To be left alone to lead a lifestyle of one’s preference is what makes libertarianism so attractive to many people. To argue that people who are currently still in the statist realm of society would only view libertarianism in a positive light if libertarians become humanitarian against their own preferences, is to argue that they ought to abandon the very reason libertarianism is attractive to them in the first place. Why cater to people who they disagree with so profoundly, that these same people have thus far seen fit to legitimize state force to impose their views on society? If they agreed with these people’s views on society to begin with, the force of government would have never been a problem to begin with, as one does not need to be forced in order to do what one wishes. To bend to their will, or their conception of the morally superior human being, is to defeat the whole purpose of libertarianism: the prerogative to be who one wants to be, do what one wants to do, not do what one does not want to do, and live the lifestyle that brings one the most possible happiness. The opinions of others be damned.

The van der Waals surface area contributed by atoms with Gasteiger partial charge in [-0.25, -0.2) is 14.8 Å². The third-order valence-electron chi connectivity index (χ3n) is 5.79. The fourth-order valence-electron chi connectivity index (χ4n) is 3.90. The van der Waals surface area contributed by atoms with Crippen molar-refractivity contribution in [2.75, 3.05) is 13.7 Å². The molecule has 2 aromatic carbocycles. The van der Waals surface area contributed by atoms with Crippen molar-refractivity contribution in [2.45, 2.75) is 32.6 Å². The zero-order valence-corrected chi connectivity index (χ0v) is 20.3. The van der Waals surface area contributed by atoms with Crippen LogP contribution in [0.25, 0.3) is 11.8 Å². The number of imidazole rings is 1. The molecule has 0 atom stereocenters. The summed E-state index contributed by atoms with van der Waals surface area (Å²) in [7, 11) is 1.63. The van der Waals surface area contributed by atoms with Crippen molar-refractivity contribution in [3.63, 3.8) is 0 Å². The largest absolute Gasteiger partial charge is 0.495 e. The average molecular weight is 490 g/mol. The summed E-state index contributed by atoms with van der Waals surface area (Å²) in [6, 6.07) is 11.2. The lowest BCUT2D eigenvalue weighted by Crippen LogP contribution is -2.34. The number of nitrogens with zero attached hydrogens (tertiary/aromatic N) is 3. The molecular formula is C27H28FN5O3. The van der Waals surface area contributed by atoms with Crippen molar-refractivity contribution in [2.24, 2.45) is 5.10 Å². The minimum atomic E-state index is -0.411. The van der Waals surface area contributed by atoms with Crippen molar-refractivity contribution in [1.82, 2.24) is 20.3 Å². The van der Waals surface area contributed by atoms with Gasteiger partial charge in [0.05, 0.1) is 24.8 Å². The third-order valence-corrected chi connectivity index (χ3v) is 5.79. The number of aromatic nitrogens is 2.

So my motto overall as a libertarian is: “Yes, leave me alone. If I want to help you, I will. If I don’t, I won’t. And in that case you can always turn to Steven Horwitz. Because in libertarianism there is space and freedom enough for both.”